Truth be told, I stumbled into teaching accidentally; a chance meeting with one of my former professors (who was getting ready to migrate to Australia at that time) led to an opportunity to take her place. Becoming a teacher was the one path I never thought I would take – but I am thankful about the way the stars seem to have crossed at just the right time, because I am more passionate about being an educator than I was about being an engineer.
However, since all this was unplanned, and everything happened so fast (I got a call at 9 in the morning one day saying that I was going to teach an Algebra class at 1:30 in the afternoon that very same day), I never really prepared myself to become a teacher. I did not have time to reflect upon what I was going to be, about what my mission and duty was. When I first set foot in the classroom to “teach,” I had a rather limited and myopic view of what I was there for: syllabus in hand, I basically presented what was in my hand on the board and hoped for the best.
A lot has happened since that first day, and thankfully so. The very fact that I am here doing what I am doing now says a lot. But the discussion on the duties of a faculty member, and reading the chapter To Teach in Donald Kennedy’s book Academic Duty, led me to think some more about what it really takes to teach, and to become a teacher. And one of the things that struck me the most in Kennedy’s treatise is where a teacher is able to give the most impact.
Many of the research efforts that I have encountered when I started in the engineering education program focused on the things that happen inside the classroom, or in the context of completing a course and teaching a class. While this is certainly very important, and while it is quite accurate that the classroom is the gateway for interaction between teachers and students, Kennedy makes a very important point that many teachers probably realize: what is perhaps the most important role of a teacher happens outside the classroom – making a difference in students’ lives.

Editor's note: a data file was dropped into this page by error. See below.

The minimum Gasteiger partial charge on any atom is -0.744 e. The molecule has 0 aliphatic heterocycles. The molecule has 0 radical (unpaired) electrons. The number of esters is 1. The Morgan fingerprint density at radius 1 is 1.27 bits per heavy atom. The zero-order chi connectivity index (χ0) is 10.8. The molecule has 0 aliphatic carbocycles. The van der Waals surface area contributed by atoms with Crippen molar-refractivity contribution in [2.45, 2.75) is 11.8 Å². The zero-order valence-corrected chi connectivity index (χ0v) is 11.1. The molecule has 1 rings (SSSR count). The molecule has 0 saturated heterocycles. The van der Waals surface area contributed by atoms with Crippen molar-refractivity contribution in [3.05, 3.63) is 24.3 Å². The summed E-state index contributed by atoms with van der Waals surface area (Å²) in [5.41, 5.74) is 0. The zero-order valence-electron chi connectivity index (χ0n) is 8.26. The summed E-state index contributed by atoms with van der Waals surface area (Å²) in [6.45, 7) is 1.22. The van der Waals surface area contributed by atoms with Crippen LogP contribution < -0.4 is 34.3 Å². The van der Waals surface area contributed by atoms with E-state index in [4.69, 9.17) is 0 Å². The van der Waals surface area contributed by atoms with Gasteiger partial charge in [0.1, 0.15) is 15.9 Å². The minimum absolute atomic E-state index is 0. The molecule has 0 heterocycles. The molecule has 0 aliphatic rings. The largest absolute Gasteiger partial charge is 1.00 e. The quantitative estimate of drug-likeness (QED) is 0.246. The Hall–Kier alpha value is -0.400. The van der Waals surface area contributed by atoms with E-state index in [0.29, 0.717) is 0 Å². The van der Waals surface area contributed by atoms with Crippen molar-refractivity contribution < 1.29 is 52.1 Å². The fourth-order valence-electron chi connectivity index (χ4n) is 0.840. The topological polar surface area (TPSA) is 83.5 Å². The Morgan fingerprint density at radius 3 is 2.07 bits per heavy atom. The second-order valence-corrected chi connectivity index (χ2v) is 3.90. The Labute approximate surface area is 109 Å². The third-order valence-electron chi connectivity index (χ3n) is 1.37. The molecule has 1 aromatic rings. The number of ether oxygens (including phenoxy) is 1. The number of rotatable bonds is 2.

Kennedy shares some insights provided by work done by Prof. Alexander Astin (which can also be found in Astin’s book, What Matters Most in College, also an interesting read). According to Astin’s work, what students value and appreciate the most while pursuing their college degrees is the opportunity to engage in “meaningful contact with thoughtful elders.” Students are more likely to remember a faculty member or two who have served as their role models, as their inspiration for how they will conduct themselves as they leave the four walls of the classroom and become productive members of society. The fact that they also taught the all-important principles, concepts, and mathematical formulae is just icing on the cake.
Reflecting on my own experience and the twists and turns in my own life, I found this unique combination that I would call both duty and opportunity – to make a difference in young lives – as the very core of my existence as a teacher. From this, all else will follow – how carefully I prepare my syllabus, how much I reflect about the interaction in my class today, and how much I use that reflection to inform how I will teach tomorrow.
My most treasured memories consist of students who have left the University but still continue to correspond and interact with me. Students who now choose to share their lives, successes, and tribulations with me – even though they no longer need to. Some of them have even given me the name “Mama” as a term of endearment. They make me feel that I am very much a part of their lives, and of who they have become. That, more than anything, drives me to move forward; it is why I have chosen, and continue to go down this path that is: to teach.